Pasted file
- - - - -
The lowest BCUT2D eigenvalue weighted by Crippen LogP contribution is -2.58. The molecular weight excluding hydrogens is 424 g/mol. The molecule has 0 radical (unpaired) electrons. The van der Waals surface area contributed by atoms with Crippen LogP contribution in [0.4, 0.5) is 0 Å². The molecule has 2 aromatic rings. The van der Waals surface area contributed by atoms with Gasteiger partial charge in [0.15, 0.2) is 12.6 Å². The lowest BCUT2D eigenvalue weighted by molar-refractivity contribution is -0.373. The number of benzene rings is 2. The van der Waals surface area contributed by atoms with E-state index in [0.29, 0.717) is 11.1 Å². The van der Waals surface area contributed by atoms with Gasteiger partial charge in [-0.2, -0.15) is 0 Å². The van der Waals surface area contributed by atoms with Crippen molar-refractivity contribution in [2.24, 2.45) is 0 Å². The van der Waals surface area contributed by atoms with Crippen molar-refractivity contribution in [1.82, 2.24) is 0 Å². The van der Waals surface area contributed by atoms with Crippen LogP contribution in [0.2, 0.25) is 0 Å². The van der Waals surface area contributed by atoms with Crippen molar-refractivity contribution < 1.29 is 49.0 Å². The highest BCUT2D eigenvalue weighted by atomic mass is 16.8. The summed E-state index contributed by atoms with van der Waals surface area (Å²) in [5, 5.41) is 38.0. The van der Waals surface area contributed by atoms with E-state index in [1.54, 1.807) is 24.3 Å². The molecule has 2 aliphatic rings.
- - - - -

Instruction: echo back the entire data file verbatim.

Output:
The lowest BCUT2D eigenvalue weighted by Crippen LogP contribution is -2.58. The molecular weight excluding hydrogens is 424 g/mol. The molecule has 0 radical (unpaired) electrons. The van der Waals surface area contributed by atoms with Crippen LogP contribution in [0.4, 0.5) is 0 Å². The molecule has 2 aromatic rings. The van der Waals surface area contributed by atoms with Gasteiger partial charge in [0.15, 0.2) is 12.6 Å². The lowest BCUT2D eigenvalue weighted by molar-refractivity contribution is -0.373. The number of benzene rings is 2. The van der Waals surface area contributed by atoms with E-state index in [0.29, 0.717) is 11.1 Å². The van der Waals surface area contributed by atoms with Gasteiger partial charge in [-0.2, -0.15) is 0 Å². The van der Waals surface area contributed by atoms with Crippen molar-refractivity contribution in [2.24, 2.45) is 0 Å². The van der Waals surface area contributed by atoms with Crippen molar-refractivity contribution in [1.82, 2.24) is 0 Å². The van der Waals surface area contributed by atoms with Crippen LogP contribution in [0.2, 0.25) is 0 Å². The van der Waals surface area contributed by atoms with Crippen molar-refractivity contribution < 1.29 is 49.0 Å². The highest BCUT2D eigenvalue weighted by atomic mass is 16.8. The summed E-state index contributed by atoms with van der Waals surface area (Å²) in [5, 5.41) is 38.0. The van der Waals surface area contributed by atoms with E-state index in [1.54, 1.807) is 24.3 Å². The molecule has 2 aliphatic rings.